Radical growth – the term itself sounds extraordinary and maybe even a bit audacious. But at its core, the concept of radical growth is really simple. It’s about nurturing the seeds of possibility, giving them the right conditions to grow, and watching them flourish into ideas that transform your organization. At The Rumin8 Group, I’ve made radical growth a cornerstone of our work, and I’m excited to share how you can adopt this approach in your organization.
Picture this: in one of our programs, we handed each participant a seed and a pot on Day 1. It was their responsibility to acquire soil, tend to the seed, and bring back their plant at the end of six months. The goal was to measure the level of commitment people had toward nurturing their individual seeds.
The results? Well, they were pretty revealing and maybe not too far off of what you’re imagining. While some plants thrived, bolstered by the unwavering commitment of their caretakers, others had withered and even died, the evidence of sporadic or completely lacking care. It allowed us to quickly identify who was and wasn’t committed to the process – but also to get to the “why” behind the results.
For the context of this article, this experiment encapsulates the essence of radical growth: it requires consistency, discipline, and adherence to standards. If we want groundbreaking ideas to take root and flourish, we must be committed to the process.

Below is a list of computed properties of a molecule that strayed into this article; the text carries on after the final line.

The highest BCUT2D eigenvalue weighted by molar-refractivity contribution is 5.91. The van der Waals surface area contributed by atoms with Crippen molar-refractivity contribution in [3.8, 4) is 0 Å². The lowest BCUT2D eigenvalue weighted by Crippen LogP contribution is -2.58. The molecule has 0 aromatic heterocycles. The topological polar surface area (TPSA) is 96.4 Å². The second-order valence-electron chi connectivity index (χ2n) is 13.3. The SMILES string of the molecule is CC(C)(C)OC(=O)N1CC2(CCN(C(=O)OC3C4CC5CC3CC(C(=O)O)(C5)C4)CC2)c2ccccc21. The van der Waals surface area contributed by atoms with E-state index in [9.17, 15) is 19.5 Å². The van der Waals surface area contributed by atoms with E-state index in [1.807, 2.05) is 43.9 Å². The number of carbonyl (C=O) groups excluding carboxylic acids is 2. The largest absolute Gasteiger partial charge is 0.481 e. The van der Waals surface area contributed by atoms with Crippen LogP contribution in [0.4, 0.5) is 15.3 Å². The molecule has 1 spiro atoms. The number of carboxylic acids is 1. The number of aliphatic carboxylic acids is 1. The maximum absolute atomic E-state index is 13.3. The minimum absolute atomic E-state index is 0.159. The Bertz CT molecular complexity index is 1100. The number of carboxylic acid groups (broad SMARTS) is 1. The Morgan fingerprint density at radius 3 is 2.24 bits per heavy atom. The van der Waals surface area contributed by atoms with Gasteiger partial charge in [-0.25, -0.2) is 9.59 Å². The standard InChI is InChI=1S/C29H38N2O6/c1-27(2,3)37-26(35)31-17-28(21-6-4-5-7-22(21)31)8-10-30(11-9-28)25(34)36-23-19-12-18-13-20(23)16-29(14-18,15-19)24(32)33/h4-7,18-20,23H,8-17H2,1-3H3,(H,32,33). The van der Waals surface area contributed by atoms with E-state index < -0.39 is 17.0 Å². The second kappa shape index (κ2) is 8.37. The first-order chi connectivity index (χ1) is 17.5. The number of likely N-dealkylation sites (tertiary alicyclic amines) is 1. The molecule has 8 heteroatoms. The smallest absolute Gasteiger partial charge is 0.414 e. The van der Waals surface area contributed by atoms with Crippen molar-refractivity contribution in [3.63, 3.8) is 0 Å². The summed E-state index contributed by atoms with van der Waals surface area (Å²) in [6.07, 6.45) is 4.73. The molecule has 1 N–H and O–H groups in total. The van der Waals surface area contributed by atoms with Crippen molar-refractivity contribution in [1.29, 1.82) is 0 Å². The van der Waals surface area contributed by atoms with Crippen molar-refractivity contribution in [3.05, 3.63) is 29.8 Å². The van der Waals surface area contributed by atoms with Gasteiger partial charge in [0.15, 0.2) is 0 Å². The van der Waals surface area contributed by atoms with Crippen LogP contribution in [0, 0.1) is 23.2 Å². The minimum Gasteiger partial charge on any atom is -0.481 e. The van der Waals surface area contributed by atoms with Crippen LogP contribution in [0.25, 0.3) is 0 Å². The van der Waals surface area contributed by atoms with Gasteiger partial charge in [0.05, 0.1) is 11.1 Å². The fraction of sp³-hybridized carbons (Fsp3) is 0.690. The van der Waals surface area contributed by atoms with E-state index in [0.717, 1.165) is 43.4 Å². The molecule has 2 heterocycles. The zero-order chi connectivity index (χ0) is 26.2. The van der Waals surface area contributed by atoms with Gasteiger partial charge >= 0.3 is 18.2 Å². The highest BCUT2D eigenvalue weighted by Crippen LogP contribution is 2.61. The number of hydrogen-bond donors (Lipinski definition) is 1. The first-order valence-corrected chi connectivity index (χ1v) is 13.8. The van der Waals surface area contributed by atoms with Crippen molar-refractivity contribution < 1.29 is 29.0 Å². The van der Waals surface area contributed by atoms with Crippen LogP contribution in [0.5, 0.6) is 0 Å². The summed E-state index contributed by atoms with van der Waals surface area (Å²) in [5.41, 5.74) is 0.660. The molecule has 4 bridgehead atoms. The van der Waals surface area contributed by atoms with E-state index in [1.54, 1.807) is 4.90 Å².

The impact of such a commitment is profound, leading to anticipated results based on long-term dedication. Consider the compounding effect, a principle that attests that small, consistent behaviours over time lead to massive change. And I’ve said it before – it takes 90 days to see the results of new behaviour, but 90 days is a long time to commit to. This commitment is, too often, the distinction between success and failure.
To illustrate, let’s take the simple practice of rising early. Committing to waking up at 5 am and dedicating that first hour of the day to personal productivity might seem insignificant in isolation. But when compounded over time, that single hour translates into an extra 15.3 days of productivity in a year. Now, imagine the impact of that on your life, your business, your dreams. What progress could you make if you committed to X, Y, or Z?
The power of radical growth is in the small, consistent efforts you put forth. This concept aligns closely with the teachings in James Clear’s book Atomic Habits, specifically the idea of habit stacking, where you develop new behaviours by integrating them into already existing habits. It’s about adopting a “take the stairs” approach to life, where each small step compounds over time, leading to monumental changes.
To adopt the Radical Growth Concept in your organization, the first step is acknowledging the power of commitment. Recognize that small actions over time yield significant results. Secondly, create an environment conducive to growth, where the seeds of ideas can be nurtured and incubated. Lastly, take a disciplined approach to the process. Consistency is the key to achieving radical growth.
So, as you contemplate adopting the radical growth concept, remember, “It’s not that you can’t; it’s that you won’t.”